I’m getting an increasing number of requests these days that say:
“We’re considering migrating our application from SQL Server to a cheaper, easier-to-scale database. Can you help?”
Well, kinda: why are you doing it?
If you’re doing it to get easier scalability, we start by taking a step back and looking at the performance problems in the current setup. Usually, I get these kinds of calls from teams of developers that don’t have a full time DBA. They’ve built a software-as-a-service application, and they’re hitting performance issues. The simple fixes are:
- Measure the SQL Server’s current bottleneck with wait stats (like with sp_BlitzFirst @SinceStartup = 1)
- Find the queries causing those bottlenecks (like with sp_BlitzCache @SortOrder = ‘reads’)
- Remove the bottlenecks by tuning indexes, queries, SQL Server config settings, or hardware
If you don’t have a full time database administrator, then it’s easy to implement a round of quick fixes in just a few days that take care of the low-hanging fruit. This usually buys the company a year’s worth of runway time, at which point they can either knock out another round of low-hanging fruit, or reconsider the database back end decisions.
If you want lower SQL Server licensing costs, then we take a step back and look at how you’re buying SQL Server today. I usually hear this goal from companies renting their licensing from their hosting provider (like Rackspace or AWS), in which case we’ve got a few options:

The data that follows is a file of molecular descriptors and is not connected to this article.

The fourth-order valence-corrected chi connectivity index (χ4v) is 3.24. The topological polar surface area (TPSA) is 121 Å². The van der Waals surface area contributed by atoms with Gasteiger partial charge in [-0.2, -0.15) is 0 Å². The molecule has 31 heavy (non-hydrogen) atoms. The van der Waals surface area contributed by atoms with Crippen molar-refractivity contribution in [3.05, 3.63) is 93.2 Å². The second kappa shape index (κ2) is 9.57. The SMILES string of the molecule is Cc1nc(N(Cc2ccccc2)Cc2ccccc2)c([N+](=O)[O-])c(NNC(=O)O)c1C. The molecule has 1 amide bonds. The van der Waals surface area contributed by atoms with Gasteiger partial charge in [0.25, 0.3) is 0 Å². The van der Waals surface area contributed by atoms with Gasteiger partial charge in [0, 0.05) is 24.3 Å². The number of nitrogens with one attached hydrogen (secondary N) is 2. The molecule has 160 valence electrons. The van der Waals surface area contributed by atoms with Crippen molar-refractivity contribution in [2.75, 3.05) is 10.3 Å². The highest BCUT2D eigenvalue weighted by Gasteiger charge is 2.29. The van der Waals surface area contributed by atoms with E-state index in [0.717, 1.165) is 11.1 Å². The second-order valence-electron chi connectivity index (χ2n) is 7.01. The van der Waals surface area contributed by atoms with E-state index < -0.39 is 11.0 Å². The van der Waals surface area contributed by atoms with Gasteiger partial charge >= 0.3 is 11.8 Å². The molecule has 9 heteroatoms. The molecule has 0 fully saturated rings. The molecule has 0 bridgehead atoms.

- Can we performance tune the database to run on a smaller instance size?
- Can we drop from Enterprise Edition to Standard Edition?
- Can we move non-relational data out of the database? (Like full text search, XML/JSON storage)
- Can we implement a free/cheap caching layer like hosted Redis?
Those projects are usually way cheaper and faster than trying to rewrite the entire application’s back end. That’s what these change-databases projects usually involve – as soon as you take even a cursory look at the database queries, they’re written in a way that ties them to a specific database platform.
Don’t get me wrong – I’m not saying SQL Server is the best answer for every app.
But I *am* saying that rewriting the entire app almost never is.
Erik says: If you use common table expressions, re-writing your code for MySQL will be fun. By fun I mean “use Postgres instead”.